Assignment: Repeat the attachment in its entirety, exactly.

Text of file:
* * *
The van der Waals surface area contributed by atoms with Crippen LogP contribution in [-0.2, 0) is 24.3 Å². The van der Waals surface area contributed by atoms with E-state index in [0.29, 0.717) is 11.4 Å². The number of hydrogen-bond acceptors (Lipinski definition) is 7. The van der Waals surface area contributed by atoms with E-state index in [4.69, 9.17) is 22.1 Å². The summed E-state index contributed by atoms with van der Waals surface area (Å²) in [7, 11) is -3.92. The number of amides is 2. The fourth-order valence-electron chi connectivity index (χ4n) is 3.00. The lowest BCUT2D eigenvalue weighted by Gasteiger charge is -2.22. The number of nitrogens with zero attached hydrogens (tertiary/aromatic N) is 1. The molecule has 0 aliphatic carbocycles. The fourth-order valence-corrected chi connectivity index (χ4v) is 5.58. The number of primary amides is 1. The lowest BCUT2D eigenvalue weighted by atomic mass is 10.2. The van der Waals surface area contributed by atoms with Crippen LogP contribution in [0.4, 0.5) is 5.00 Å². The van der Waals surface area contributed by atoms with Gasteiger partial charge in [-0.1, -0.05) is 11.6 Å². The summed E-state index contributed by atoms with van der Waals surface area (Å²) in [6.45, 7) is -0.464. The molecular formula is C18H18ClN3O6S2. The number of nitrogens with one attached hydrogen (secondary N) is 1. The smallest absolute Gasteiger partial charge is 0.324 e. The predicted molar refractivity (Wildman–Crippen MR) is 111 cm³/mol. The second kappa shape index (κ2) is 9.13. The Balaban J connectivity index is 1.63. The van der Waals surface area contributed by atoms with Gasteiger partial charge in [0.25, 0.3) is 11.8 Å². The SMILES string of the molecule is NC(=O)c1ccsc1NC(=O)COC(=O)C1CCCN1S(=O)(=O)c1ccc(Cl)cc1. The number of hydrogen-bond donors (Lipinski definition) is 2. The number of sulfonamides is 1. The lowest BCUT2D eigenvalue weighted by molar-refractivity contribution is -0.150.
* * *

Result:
The van der Waals surface area contributed by atoms with Crippen LogP contribution in [-0.2, 0) is 24.3 Å². The van der Waals surface area contributed by atoms with E-state index in [0.29, 0.717) is 11.4 Å². The number of hydrogen-bond acceptors (Lipinski definition) is 7. The van der Waals surface area contributed by atoms with E-state index in [4.69, 9.17) is 22.1 Å². The summed E-state index contributed by atoms with van der Waals surface area (Å²) in [7, 11) is -3.92. The number of amides is 2. The fourth-order valence-electron chi connectivity index (χ4n) is 3.00. The lowest BCUT2D eigenvalue weighted by Gasteiger charge is -2.22. The number of nitrogens with zero attached hydrogens (tertiary/aromatic N) is 1. The molecule has 0 aliphatic carbocycles. The fourth-order valence-corrected chi connectivity index (χ4v) is 5.58. The number of primary amides is 1. The lowest BCUT2D eigenvalue weighted by atomic mass is 10.2. The van der Waals surface area contributed by atoms with Crippen LogP contribution in [0.4, 0.5) is 5.00 Å². The van der Waals surface area contributed by atoms with Gasteiger partial charge in [-0.1, -0.05) is 11.6 Å². The summed E-state index contributed by atoms with van der Waals surface area (Å²) in [6.45, 7) is -0.464. The molecular formula is C18H18ClN3O6S2. The number of nitrogens with one attached hydrogen (secondary N) is 1. The smallest absolute Gasteiger partial charge is 0.324 e. The predicted molar refractivity (Wildman–Crippen MR) is 111 cm³/mol. The second kappa shape index (κ2) is 9.13. The Balaban J connectivity index is 1.63. The van der Waals surface area contributed by atoms with Gasteiger partial charge in [0.25, 0.3) is 11.8 Å². The SMILES string of the molecule is NC(=O)c1ccsc1NC(=O)COC(=O)C1CCCN1S(=O)(=O)c1ccc(Cl)cc1. The number of hydrogen-bond donors (Lipinski definition) is 2. The number of sulfonamides is 1. The lowest BCUT2D eigenvalue weighted by molar-refractivity contribution is -0.150.